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  • Title: Henry IV, Part 2 (Quarto 1, 1598)
  • Editor: Rosemary Gaby

  • Copyright Rosemary Gaby. This text may be freely used for educational, non-profit purposes; for all other uses contact the Editor.
    Author: William Shakespeare
    Editor: Rosemary Gaby
    Not Peer Reviewed

    Henry IV, Part 2 (Quarto 1, 1598)

    The second part of
    Which once in him abated, al the rest
    Turnd on themselues, like dull and heauy lead.
    And as the thing thats heauy in it selfe,
    180Vpon enforcement flies with greatest speed:
    So did our men, heauy in Hot-spurs losse,
    Lend to this weight such lightnesse with their feare,
    That arrowes fled not swifter toward their ayme,
    Than did our souldiers aiming at their safetie,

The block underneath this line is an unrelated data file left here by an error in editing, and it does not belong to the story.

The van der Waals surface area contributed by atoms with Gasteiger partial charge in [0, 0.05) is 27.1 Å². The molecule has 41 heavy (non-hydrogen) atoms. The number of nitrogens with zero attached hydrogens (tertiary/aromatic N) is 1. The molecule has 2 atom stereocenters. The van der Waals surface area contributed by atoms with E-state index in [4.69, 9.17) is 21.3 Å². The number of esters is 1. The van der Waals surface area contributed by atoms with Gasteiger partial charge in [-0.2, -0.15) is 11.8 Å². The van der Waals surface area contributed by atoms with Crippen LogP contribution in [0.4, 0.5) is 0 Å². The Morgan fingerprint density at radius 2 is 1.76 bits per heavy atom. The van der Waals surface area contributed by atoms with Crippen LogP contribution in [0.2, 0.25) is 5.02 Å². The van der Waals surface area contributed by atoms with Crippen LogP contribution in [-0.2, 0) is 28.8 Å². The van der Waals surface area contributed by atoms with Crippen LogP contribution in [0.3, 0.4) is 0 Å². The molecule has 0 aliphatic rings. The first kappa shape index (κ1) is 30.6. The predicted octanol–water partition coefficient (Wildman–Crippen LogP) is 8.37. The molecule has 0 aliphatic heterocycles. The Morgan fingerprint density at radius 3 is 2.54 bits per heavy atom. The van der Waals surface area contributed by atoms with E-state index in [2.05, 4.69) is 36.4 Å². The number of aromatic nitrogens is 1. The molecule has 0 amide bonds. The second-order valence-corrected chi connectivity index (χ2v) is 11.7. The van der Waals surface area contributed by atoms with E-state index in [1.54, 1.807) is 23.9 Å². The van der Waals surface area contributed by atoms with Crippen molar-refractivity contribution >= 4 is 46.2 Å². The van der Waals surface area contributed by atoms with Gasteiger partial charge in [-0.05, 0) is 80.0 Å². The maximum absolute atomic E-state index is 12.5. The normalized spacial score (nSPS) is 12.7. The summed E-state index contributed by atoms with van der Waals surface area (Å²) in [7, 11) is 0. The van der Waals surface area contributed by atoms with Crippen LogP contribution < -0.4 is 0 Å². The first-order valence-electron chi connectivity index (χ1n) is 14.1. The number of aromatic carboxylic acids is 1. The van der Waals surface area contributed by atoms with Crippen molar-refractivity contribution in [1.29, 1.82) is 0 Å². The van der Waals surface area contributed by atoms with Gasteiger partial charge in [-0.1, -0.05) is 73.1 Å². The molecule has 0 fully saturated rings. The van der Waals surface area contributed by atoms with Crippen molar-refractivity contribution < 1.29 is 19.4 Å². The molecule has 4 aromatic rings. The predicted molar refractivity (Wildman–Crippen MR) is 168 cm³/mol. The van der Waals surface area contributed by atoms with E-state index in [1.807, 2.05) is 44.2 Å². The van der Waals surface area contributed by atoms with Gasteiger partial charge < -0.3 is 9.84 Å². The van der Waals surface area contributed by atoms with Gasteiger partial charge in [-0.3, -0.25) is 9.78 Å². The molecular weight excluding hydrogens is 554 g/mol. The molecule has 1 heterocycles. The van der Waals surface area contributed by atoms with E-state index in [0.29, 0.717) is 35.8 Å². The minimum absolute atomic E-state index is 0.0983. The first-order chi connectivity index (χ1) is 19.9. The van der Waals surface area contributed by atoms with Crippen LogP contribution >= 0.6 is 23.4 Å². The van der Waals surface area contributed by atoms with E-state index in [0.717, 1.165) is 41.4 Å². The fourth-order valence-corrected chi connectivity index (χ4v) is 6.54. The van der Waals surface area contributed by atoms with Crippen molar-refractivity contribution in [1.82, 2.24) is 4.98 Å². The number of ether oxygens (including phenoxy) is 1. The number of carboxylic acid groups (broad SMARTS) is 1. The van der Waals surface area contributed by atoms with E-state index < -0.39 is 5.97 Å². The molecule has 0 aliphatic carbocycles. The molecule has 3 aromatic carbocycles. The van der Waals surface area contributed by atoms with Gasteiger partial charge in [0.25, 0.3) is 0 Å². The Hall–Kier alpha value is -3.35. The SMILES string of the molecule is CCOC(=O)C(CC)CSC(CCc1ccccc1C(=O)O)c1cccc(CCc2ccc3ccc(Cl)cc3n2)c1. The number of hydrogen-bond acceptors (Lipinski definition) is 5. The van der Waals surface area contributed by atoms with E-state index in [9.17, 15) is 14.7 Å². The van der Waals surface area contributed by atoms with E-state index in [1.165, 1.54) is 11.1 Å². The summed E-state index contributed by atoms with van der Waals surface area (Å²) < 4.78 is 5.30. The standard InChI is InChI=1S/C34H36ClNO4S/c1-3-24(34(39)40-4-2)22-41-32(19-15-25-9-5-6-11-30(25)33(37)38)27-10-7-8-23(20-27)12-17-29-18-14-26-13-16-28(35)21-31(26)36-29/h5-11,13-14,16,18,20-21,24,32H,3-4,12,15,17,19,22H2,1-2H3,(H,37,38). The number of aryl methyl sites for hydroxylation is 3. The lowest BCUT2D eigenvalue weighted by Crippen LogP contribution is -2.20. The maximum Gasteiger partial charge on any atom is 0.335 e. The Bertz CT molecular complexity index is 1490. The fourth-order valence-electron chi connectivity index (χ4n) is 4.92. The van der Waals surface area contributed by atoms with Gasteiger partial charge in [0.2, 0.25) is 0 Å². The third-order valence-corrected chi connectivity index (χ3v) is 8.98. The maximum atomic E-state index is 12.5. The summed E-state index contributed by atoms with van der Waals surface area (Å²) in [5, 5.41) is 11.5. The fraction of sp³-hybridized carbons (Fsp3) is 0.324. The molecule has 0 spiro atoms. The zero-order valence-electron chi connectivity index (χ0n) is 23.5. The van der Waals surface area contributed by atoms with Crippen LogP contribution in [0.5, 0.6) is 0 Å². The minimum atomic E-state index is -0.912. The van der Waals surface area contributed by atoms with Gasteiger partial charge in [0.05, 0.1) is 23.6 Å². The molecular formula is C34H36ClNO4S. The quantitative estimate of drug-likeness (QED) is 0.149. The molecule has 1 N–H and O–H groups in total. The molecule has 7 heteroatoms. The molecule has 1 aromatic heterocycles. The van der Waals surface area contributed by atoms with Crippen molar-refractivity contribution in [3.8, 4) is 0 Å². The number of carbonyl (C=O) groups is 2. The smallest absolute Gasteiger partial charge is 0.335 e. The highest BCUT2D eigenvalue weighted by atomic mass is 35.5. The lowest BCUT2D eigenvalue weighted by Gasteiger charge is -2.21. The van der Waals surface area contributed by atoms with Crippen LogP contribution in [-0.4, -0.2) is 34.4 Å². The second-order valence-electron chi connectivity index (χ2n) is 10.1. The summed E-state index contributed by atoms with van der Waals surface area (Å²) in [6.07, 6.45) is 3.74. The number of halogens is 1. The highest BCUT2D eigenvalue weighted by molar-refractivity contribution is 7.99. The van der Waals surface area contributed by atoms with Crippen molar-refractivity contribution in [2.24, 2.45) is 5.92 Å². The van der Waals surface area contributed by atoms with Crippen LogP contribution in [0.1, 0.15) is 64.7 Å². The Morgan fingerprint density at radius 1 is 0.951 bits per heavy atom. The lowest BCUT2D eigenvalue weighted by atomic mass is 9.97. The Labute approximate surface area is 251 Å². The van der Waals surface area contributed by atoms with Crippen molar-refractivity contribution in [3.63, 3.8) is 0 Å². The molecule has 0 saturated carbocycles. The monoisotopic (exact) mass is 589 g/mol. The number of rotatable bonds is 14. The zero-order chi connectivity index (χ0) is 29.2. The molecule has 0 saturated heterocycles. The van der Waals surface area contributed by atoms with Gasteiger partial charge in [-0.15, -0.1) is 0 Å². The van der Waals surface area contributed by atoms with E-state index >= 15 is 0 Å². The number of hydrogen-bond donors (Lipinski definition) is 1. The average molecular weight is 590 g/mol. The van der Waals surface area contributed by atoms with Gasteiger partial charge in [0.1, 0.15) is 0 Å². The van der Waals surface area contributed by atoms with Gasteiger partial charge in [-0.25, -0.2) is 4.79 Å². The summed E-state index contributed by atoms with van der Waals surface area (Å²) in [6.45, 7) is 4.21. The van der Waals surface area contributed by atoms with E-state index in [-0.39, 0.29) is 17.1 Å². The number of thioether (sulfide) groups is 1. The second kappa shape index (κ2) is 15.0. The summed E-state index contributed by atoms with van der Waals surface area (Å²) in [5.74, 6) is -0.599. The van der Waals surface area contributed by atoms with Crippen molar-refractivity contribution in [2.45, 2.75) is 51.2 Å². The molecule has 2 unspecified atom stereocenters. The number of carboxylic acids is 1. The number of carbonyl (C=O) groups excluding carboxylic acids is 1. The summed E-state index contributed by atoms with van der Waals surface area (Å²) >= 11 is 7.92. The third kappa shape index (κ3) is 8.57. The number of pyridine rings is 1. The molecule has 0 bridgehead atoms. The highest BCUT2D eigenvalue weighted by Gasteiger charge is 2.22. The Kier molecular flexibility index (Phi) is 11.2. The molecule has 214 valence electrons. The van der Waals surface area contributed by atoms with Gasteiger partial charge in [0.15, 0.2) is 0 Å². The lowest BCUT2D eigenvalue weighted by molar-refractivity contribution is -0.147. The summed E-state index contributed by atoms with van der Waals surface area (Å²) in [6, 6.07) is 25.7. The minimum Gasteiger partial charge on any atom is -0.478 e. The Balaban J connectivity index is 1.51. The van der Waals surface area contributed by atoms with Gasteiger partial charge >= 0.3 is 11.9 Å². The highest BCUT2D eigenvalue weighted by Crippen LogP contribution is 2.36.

185Fly from the field: then was that noble Worcester,
    So soone tane prisoner, and that furious Scot,
    The bloudy Douglas whose well labouring sword,
    Had three times slaine th'appearance of the King,
    Gan vaile his stomacke, and did grace the shame
    190Of those that turnd their backes, and in his flight,
    Stumbling in feare, was tooke: the summe of all
    Is, that the King hath wonne, and hath sent out,
    A speedy power to incounter you my lord,
    Vnder the conduct of yong Lancaster,
    195And Westmerland: this is the news at ful.
    Earle For this I shal haue time enough to mourne,
    In poison there is phisicke, and these newes,
    Hauing beene wel, that would haue made me sicke:
    Being sicke, haue (in some measure) made me wel:
    200And as the wretch whose feuer-weakned ioynts,
    Like strengthlesse hinges buckle vnder life,
    Impacient of his fit, breakes like a fire
    Out of his keepers armes; euen so my limbes,
    Weakened with griefe being now enragde with griefe,
    205Are thrice themselues: hence therfore thou nice crutch,
    A scaly gauntlet now with ioynts of steele
    Must gloue this hand, and hence thou sickly coife,
    Thou art a guard too wanton for the head,
    Which princes, flesht with conquest, ayme to hit:
    210Now bind my browes with yron, and approach
    The raggedst houre that Time and Spight dare bring,
    To frowne vpon th'inragde Northumberland,